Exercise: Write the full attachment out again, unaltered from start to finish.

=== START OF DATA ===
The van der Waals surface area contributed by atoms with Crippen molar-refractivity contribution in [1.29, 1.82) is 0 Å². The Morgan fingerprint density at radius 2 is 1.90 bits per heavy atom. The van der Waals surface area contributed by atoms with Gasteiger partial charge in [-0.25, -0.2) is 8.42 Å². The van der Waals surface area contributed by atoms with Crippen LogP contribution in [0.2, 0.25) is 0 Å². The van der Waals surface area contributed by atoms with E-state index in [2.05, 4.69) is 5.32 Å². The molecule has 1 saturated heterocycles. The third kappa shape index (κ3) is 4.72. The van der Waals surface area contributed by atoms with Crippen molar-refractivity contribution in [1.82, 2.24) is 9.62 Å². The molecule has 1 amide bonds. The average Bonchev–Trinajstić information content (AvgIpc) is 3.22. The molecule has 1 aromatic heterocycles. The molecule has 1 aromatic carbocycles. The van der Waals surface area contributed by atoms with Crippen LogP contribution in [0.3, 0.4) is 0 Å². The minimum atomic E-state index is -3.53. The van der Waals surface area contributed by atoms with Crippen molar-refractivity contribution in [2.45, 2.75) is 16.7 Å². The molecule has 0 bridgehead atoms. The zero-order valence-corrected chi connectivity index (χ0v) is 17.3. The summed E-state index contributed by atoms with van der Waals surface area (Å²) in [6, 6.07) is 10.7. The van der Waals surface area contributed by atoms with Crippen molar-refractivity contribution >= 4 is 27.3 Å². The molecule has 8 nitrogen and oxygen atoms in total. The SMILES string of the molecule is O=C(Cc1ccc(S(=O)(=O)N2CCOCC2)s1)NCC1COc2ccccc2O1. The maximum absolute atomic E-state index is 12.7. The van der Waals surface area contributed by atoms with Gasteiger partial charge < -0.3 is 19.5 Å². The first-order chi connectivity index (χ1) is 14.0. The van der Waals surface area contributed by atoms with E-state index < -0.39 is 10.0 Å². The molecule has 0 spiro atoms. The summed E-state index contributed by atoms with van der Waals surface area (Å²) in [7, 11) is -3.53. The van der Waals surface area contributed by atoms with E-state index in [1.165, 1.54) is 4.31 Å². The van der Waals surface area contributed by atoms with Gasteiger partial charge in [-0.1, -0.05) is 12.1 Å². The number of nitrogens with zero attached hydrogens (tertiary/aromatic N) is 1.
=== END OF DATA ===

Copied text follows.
The van der Waals surface area contributed by atoms with Crippen molar-refractivity contribution in [1.29, 1.82) is 0 Å². The Morgan fingerprint density at radius 2 is 1.90 bits per heavy atom. The van der Waals surface area contributed by atoms with Gasteiger partial charge in [-0.25, -0.2) is 8.42 Å². The van der Waals surface area contributed by atoms with Crippen LogP contribution in [0.2, 0.25) is 0 Å². The van der Waals surface area contributed by atoms with E-state index in [2.05, 4.69) is 5.32 Å². The molecule has 1 saturated heterocycles. The third kappa shape index (κ3) is 4.72. The van der Waals surface area contributed by atoms with Crippen molar-refractivity contribution in [1.82, 2.24) is 9.62 Å². The molecule has 1 amide bonds. The average Bonchev–Trinajstić information content (AvgIpc) is 3.22. The molecule has 1 aromatic heterocycles. The molecule has 1 aromatic carbocycles. The van der Waals surface area contributed by atoms with Crippen LogP contribution in [0.3, 0.4) is 0 Å². The minimum atomic E-state index is -3.53. The van der Waals surface area contributed by atoms with Crippen molar-refractivity contribution in [2.45, 2.75) is 16.7 Å². The molecule has 0 bridgehead atoms. The zero-order valence-corrected chi connectivity index (χ0v) is 17.3. The summed E-state index contributed by atoms with van der Waals surface area (Å²) in [6, 6.07) is 10.7. The van der Waals surface area contributed by atoms with Crippen molar-refractivity contribution >= 4 is 27.3 Å². The molecule has 8 nitrogen and oxygen atoms in total. The SMILES string of the molecule is O=C(Cc1ccc(S(=O)(=O)N2CCOCC2)s1)NCC1COc2ccccc2O1. The maximum absolute atomic E-state index is 12.7. The van der Waals surface area contributed by atoms with Gasteiger partial charge < -0.3 is 19.5 Å². The first-order chi connectivity index (χ1) is 14.0. The van der Waals surface area contributed by atoms with E-state index < -0.39 is 10.0 Å². The molecule has 0 spiro atoms. The summed E-state index contributed by atoms with van der Waals surface area (Å²) in [7, 11) is -3.53. The van der Waals surface area contributed by atoms with E-state index in [1.165, 1.54) is 4.31 Å². The van der Waals surface area contributed by atoms with Gasteiger partial charge in [-0.1, -0.05) is 12.1 Å². The number of nitrogens with zero attached hydrogens (tertiary/aromatic N) is 1.